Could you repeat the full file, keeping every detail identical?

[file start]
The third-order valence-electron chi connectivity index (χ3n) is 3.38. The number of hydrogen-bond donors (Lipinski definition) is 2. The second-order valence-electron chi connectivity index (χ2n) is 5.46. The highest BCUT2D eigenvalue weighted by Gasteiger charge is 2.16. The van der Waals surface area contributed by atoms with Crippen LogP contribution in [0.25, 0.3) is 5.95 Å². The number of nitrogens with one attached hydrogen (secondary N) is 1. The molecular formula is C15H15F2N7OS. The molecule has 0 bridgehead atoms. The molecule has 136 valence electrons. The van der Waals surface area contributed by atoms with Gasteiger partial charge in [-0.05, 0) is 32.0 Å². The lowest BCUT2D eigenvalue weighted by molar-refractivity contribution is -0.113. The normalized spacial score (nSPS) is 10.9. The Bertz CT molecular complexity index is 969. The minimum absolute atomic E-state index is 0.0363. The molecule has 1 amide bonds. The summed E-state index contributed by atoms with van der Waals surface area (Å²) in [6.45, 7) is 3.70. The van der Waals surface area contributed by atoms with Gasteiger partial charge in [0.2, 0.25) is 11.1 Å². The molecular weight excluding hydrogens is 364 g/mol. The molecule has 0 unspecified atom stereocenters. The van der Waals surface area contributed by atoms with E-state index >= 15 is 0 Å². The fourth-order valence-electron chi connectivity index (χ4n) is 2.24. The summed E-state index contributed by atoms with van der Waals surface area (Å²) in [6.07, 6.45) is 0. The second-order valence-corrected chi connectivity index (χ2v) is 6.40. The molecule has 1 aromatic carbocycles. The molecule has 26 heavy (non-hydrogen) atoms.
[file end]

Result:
The third-order valence-electron chi connectivity index (χ3n) is 3.38. The number of hydrogen-bond donors (Lipinski definition) is 2. The second-order valence-electron chi connectivity index (χ2n) is 5.46. The highest BCUT2D eigenvalue weighted by Gasteiger charge is 2.16. The van der Waals surface area contributed by atoms with Crippen LogP contribution in [0.25, 0.3) is 5.95 Å². The number of nitrogens with one attached hydrogen (secondary N) is 1. The molecular formula is C15H15F2N7OS. The molecule has 0 bridgehead atoms. The molecule has 136 valence electrons. The van der Waals surface area contributed by atoms with Gasteiger partial charge in [-0.05, 0) is 32.0 Å². The lowest BCUT2D eigenvalue weighted by molar-refractivity contribution is -0.113. The normalized spacial score (nSPS) is 10.9. The Bertz CT molecular complexity index is 969. The minimum absolute atomic E-state index is 0.0363. The molecule has 1 amide bonds. The summed E-state index contributed by atoms with van der Waals surface area (Å²) in [6.45, 7) is 3.70. The van der Waals surface area contributed by atoms with Gasteiger partial charge in [0.2, 0.25) is 11.1 Å². The molecular weight excluding hydrogens is 364 g/mol. The molecule has 0 unspecified atom stereocenters. The van der Waals surface area contributed by atoms with E-state index >= 15 is 0 Å². The fourth-order valence-electron chi connectivity index (χ4n) is 2.24. The summed E-state index contributed by atoms with van der Waals surface area (Å²) in [6.07, 6.45) is 0. The second-order valence-corrected chi connectivity index (χ2v) is 6.40. The molecule has 1 aromatic carbocycles. The molecule has 26 heavy (non-hydrogen) atoms.